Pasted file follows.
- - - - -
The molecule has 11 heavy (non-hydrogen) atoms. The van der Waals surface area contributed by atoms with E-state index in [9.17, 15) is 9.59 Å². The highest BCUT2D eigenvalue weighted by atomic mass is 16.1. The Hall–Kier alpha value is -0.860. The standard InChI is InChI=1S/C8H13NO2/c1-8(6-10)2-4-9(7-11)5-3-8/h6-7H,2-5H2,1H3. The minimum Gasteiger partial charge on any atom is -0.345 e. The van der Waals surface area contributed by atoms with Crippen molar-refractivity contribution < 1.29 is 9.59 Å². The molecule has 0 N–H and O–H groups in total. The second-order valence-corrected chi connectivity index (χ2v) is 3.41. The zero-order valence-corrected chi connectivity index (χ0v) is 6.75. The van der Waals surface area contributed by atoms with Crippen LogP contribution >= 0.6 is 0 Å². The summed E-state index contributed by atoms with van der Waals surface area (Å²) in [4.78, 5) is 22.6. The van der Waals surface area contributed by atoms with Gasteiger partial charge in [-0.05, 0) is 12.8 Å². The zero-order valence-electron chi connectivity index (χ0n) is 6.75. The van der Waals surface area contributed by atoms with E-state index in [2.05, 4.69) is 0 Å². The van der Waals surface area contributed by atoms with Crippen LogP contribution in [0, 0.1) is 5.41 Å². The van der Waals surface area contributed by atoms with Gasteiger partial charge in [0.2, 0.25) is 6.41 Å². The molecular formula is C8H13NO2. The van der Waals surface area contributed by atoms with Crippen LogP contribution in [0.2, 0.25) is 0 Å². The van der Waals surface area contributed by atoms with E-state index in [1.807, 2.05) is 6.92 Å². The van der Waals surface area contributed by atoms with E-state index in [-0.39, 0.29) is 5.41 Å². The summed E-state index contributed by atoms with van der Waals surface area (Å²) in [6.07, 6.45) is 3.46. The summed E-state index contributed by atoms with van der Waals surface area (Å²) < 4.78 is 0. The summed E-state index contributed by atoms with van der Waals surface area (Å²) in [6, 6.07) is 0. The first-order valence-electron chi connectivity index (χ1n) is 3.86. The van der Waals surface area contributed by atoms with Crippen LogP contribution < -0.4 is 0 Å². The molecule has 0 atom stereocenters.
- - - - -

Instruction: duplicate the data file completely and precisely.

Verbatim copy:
The molecule has 11 heavy (non-hydrogen) atoms. The van der Waals surface area contributed by atoms with E-state index in [9.17, 15) is 9.59 Å². The highest BCUT2D eigenvalue weighted by atomic mass is 16.1. The Hall–Kier alpha value is -0.860. The standard InChI is InChI=1S/C8H13NO2/c1-8(6-10)2-4-9(7-11)5-3-8/h6-7H,2-5H2,1H3. The minimum Gasteiger partial charge on any atom is -0.345 e. The van der Waals surface area contributed by atoms with Crippen molar-refractivity contribution < 1.29 is 9.59 Å². The molecule has 0 N–H and O–H groups in total. The second-order valence-corrected chi connectivity index (χ2v) is 3.41. The zero-order valence-corrected chi connectivity index (χ0v) is 6.75. The van der Waals surface area contributed by atoms with Crippen LogP contribution >= 0.6 is 0 Å². The summed E-state index contributed by atoms with van der Waals surface area (Å²) in [4.78, 5) is 22.6. The van der Waals surface area contributed by atoms with Gasteiger partial charge in [-0.05, 0) is 12.8 Å². The zero-order valence-electron chi connectivity index (χ0n) is 6.75. The van der Waals surface area contributed by atoms with E-state index in [2.05, 4.69) is 0 Å². The van der Waals surface area contributed by atoms with Crippen LogP contribution in [0, 0.1) is 5.41 Å². The van der Waals surface area contributed by atoms with Gasteiger partial charge in [0.2, 0.25) is 6.41 Å². The molecular formula is C8H13NO2. The van der Waals surface area contributed by atoms with Crippen LogP contribution in [0.2, 0.25) is 0 Å². The van der Waals surface area contributed by atoms with E-state index in [1.807, 2.05) is 6.92 Å². The van der Waals surface area contributed by atoms with E-state index in [-0.39, 0.29) is 5.41 Å². The summed E-state index contributed by atoms with van der Waals surface area (Å²) in [6.07, 6.45) is 3.46. The summed E-state index contributed by atoms with van der Waals surface area (Å²) < 4.78 is 0. The summed E-state index contributed by atoms with van der Waals surface area (Å²) in [6, 6.07) is 0. The first-order valence-electron chi connectivity index (χ1n) is 3.86. The van der Waals surface area contributed by atoms with Crippen LogP contribution < -0.4 is 0 Å². The molecule has 0 atom stereocenters.